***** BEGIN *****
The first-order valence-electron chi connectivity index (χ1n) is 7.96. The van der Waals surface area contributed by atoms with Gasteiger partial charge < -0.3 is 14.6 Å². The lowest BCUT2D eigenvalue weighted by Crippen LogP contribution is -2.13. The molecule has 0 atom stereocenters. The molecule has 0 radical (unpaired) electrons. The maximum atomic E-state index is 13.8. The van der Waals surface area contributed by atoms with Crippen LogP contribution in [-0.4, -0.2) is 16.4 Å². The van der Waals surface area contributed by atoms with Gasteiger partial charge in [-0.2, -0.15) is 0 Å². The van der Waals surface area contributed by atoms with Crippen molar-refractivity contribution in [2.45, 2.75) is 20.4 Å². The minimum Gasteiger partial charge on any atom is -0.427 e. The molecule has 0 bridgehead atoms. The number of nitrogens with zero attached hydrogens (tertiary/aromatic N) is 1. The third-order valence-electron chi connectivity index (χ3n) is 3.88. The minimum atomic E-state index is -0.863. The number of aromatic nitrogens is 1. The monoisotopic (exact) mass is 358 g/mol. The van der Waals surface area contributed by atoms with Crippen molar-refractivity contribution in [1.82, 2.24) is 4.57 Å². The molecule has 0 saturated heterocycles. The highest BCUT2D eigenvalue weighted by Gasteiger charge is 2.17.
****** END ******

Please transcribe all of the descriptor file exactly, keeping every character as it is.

The first-order valence-electron chi connectivity index (χ1n) is 7.96. The van der Waals surface area contributed by atoms with Gasteiger partial charge < -0.3 is 14.6 Å². The lowest BCUT2D eigenvalue weighted by Crippen LogP contribution is -2.13. The molecule has 0 atom stereocenters. The molecule has 0 radical (unpaired) electrons. The maximum atomic E-state index is 13.8. The van der Waals surface area contributed by atoms with Crippen LogP contribution in [-0.4, -0.2) is 16.4 Å². The van der Waals surface area contributed by atoms with Gasteiger partial charge in [-0.2, -0.15) is 0 Å². The van der Waals surface area contributed by atoms with Crippen molar-refractivity contribution in [2.45, 2.75) is 20.4 Å². The minimum Gasteiger partial charge on any atom is -0.427 e. The molecule has 0 bridgehead atoms. The number of nitrogens with zero attached hydrogens (tertiary/aromatic N) is 1. The third-order valence-electron chi connectivity index (χ3n) is 3.88. The minimum atomic E-state index is -0.863. The number of aromatic nitrogens is 1. The monoisotopic (exact) mass is 358 g/mol. The van der Waals surface area contributed by atoms with Crippen molar-refractivity contribution in [1.82, 2.24) is 4.57 Å². The molecule has 0 saturated heterocycles. The highest BCUT2D eigenvalue weighted by Gasteiger charge is 2.17.